Centered Riding

The four basics

Building blocks

Like building a tower from blocks, in Centered Riding we build up our skelleton. A block tower isn’t standing solid unless they are straight on top of each other. The rider ‘builds’ himself straight: Is the upperbody behind or in front of the centre / point of balance, the ‘tower’ is wobbely.
Starting from the feet, ankles and knees bended for elasticity, pelvis above the feet, shoulders and head above the pelvis. The muscles of the skelleton keep everything together, the basic seat shouldn’t cost any affort.






There are many ways to breath. The easyest to distinguish are the high breathing where the breast comes up and the lower breathing where the belly extends. breathing
The high breathing is seen in an extreme form in hyperventilation, the lower with most people in sleep.
The breathing we aim to use in Centered Riding is the lower breathing. This helps the rider to relax and ‘ground’

Soft eyes

By looking with ‘soft eyes’ we have a very wide field of vision, so we can check a lot of our surroundings. People tend to fixate on an object like a predator or stare at for instance the mane or the ground. Doing this theyre hardly able to see or be aware of things beyond that. Soft eyes help lower the breathing to the belly and give the horse the assurance the rider has leaderschipsqualities by scanning the surroundings for possible dangers.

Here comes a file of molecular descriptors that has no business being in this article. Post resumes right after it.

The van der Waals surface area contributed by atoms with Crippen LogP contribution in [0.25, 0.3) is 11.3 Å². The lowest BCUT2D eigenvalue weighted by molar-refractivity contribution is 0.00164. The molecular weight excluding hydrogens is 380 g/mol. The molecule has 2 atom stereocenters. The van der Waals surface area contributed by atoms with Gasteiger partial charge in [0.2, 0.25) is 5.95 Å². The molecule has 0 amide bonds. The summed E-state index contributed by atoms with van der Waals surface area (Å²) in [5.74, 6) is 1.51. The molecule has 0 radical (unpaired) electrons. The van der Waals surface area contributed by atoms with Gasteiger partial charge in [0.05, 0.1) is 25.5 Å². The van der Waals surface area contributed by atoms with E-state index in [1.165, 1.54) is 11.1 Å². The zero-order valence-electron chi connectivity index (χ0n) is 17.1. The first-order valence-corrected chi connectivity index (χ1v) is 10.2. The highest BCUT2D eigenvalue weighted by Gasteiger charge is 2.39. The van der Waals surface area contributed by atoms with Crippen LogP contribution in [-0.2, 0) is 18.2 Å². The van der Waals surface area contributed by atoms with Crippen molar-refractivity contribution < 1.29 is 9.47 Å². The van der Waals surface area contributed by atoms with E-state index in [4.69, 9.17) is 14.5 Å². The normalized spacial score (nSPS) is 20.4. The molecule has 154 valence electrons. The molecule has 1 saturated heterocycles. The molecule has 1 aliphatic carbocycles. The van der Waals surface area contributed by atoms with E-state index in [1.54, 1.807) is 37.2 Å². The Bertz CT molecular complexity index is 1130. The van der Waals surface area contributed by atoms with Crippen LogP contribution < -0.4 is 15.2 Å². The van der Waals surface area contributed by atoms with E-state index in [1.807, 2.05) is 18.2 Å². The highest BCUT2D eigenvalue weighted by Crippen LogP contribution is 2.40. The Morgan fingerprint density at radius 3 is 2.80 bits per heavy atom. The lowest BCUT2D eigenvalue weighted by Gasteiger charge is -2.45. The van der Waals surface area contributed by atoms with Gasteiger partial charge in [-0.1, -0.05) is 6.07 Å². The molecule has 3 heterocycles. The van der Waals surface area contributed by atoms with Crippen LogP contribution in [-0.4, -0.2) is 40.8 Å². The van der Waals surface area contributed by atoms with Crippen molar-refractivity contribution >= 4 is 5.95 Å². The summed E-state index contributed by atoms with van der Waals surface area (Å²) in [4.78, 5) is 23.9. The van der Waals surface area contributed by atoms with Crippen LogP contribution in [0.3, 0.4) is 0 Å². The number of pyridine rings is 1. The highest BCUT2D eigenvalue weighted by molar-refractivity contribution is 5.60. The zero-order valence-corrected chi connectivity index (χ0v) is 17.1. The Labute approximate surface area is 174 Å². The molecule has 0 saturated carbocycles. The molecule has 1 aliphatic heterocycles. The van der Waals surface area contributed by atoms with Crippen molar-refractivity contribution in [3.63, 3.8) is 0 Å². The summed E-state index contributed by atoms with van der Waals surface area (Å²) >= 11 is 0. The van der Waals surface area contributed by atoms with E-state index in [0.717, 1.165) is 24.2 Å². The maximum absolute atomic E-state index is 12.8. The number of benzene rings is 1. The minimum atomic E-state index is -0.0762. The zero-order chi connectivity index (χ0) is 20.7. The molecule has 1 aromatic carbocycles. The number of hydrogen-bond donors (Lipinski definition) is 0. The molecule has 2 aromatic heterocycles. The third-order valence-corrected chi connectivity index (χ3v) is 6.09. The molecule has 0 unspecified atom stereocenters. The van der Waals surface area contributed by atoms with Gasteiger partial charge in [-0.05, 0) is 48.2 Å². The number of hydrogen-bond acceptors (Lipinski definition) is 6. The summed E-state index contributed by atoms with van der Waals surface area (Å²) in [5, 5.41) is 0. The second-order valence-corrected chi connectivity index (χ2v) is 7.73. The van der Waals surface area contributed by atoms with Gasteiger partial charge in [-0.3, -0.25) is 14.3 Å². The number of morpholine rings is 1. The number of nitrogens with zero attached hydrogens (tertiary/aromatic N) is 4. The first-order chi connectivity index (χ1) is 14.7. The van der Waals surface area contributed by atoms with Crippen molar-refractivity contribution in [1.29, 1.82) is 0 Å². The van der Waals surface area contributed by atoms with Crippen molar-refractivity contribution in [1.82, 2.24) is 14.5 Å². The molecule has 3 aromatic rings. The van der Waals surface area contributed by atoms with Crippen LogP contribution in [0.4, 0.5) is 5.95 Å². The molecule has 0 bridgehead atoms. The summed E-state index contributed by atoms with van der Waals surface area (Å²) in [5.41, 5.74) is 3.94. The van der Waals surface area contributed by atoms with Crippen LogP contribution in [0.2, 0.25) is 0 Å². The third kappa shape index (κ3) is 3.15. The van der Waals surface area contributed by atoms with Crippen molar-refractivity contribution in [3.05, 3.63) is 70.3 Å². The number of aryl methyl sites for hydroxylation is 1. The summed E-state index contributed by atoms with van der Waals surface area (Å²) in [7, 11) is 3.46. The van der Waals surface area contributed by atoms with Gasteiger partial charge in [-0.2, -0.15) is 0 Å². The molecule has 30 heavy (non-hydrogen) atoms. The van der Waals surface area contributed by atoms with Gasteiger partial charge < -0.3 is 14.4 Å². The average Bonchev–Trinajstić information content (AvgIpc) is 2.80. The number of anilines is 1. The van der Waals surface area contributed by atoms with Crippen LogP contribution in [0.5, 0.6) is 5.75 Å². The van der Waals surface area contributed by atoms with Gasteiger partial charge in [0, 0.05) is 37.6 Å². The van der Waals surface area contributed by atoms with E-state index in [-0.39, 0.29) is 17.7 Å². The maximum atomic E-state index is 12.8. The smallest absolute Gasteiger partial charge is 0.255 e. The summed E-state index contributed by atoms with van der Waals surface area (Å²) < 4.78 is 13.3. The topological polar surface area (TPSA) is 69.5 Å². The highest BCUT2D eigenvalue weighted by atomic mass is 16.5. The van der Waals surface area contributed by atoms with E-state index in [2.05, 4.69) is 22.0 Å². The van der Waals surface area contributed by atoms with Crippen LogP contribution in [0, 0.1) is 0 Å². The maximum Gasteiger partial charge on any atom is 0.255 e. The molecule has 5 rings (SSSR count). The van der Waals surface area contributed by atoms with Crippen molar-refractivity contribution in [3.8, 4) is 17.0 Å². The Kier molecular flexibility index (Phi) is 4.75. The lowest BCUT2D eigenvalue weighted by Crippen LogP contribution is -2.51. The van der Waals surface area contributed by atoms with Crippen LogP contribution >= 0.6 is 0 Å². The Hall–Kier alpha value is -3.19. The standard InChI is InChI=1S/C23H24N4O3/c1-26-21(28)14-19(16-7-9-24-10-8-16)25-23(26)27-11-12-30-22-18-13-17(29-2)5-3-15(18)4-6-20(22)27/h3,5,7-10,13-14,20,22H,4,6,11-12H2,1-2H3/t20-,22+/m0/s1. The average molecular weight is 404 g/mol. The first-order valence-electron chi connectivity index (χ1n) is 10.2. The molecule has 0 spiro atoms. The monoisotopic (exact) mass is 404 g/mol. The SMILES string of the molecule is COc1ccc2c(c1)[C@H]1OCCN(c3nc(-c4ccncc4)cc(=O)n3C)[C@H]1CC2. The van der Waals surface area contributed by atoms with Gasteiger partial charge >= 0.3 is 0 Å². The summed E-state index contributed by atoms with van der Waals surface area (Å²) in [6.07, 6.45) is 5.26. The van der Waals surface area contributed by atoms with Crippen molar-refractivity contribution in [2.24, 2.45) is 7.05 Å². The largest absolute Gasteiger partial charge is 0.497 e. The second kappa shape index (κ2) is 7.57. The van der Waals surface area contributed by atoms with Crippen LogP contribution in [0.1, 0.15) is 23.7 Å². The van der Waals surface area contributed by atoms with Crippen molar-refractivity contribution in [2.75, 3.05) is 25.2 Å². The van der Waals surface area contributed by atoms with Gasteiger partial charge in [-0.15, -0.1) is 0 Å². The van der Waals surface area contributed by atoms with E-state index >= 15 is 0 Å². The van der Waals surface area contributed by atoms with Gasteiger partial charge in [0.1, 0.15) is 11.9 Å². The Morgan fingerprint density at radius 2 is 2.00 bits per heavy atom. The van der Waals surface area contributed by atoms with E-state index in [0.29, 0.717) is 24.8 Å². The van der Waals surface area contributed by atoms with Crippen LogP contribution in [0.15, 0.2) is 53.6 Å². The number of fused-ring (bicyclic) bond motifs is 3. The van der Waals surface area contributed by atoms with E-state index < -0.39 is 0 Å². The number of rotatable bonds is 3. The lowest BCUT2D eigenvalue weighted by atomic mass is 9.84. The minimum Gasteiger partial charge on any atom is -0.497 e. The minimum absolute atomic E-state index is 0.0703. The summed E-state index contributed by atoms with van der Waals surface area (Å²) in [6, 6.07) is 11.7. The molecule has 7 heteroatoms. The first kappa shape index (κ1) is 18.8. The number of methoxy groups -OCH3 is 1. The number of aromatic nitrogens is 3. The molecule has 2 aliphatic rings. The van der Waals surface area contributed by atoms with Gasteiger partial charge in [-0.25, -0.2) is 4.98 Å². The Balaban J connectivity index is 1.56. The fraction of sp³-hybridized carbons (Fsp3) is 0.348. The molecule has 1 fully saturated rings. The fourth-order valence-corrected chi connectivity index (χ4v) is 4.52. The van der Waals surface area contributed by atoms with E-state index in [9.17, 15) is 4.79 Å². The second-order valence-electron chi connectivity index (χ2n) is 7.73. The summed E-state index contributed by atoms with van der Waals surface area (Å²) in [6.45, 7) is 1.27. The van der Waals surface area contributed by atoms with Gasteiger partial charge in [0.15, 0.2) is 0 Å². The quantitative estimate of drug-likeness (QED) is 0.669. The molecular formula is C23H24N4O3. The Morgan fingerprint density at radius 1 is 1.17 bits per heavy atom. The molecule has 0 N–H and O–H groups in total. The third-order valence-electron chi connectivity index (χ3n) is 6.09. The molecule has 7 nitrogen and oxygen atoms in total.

When we use al principals from above, we’re able to use our ‘Centre’. The centre is ment our point of weight.
You can find it by laying your hand on your belly, with your thumb on your navel and your little finger on your pubic bone and your other hand at the same level on your back with the back of your hand against your back. Between your hands is your centre. From the centre we can influence direction, placing of the centre of gravity and shape.



Drawings by Suzan Harris made for Alona: